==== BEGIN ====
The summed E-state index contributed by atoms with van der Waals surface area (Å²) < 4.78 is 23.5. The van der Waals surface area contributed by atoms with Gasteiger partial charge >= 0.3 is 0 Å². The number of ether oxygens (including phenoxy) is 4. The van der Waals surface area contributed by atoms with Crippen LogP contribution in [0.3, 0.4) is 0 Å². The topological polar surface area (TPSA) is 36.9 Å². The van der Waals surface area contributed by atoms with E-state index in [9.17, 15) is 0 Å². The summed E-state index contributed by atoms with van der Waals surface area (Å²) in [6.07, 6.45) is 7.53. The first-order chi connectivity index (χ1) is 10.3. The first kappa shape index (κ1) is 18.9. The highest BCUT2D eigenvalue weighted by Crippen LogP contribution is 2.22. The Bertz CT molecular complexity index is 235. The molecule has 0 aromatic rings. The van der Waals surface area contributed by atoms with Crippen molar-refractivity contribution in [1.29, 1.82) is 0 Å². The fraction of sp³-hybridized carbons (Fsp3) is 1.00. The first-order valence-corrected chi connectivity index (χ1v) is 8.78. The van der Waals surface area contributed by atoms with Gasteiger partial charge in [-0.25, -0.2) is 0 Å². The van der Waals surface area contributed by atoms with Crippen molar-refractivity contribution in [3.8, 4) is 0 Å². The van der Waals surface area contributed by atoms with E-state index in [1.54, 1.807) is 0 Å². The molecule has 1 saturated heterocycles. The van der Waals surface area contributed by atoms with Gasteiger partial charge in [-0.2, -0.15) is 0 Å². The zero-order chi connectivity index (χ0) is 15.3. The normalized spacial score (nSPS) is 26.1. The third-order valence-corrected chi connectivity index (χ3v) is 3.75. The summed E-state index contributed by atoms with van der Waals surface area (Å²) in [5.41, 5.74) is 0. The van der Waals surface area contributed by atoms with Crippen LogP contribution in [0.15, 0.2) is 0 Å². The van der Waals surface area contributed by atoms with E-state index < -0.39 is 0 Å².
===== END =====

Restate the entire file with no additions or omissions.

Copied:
The summed E-state index contributed by atoms with van der Waals surface area (Å²) < 4.78 is 23.5. The van der Waals surface area contributed by atoms with Gasteiger partial charge >= 0.3 is 0 Å². The number of ether oxygens (including phenoxy) is 4. The van der Waals surface area contributed by atoms with Crippen LogP contribution in [0.3, 0.4) is 0 Å². The topological polar surface area (TPSA) is 36.9 Å². The van der Waals surface area contributed by atoms with E-state index in [9.17, 15) is 0 Å². The summed E-state index contributed by atoms with van der Waals surface area (Å²) in [6.07, 6.45) is 7.53. The first-order chi connectivity index (χ1) is 10.3. The first kappa shape index (κ1) is 18.9. The highest BCUT2D eigenvalue weighted by Crippen LogP contribution is 2.22. The Bertz CT molecular complexity index is 235. The molecule has 0 aromatic rings. The van der Waals surface area contributed by atoms with Crippen molar-refractivity contribution in [1.29, 1.82) is 0 Å². The fraction of sp³-hybridized carbons (Fsp3) is 1.00. The first-order valence-corrected chi connectivity index (χ1v) is 8.78. The van der Waals surface area contributed by atoms with Gasteiger partial charge in [-0.25, -0.2) is 0 Å². The van der Waals surface area contributed by atoms with Crippen molar-refractivity contribution in [3.8, 4) is 0 Å². The van der Waals surface area contributed by atoms with E-state index in [1.54, 1.807) is 0 Å². The molecule has 1 saturated heterocycles. The van der Waals surface area contributed by atoms with Gasteiger partial charge in [-0.2, -0.15) is 0 Å². The zero-order chi connectivity index (χ0) is 15.3. The normalized spacial score (nSPS) is 26.1. The third-order valence-corrected chi connectivity index (χ3v) is 3.75. The summed E-state index contributed by atoms with van der Waals surface area (Å²) in [5.41, 5.74) is 0. The van der Waals surface area contributed by atoms with Crippen LogP contribution in [0.15, 0.2) is 0 Å². The van der Waals surface area contributed by atoms with E-state index < -0.39 is 0 Å².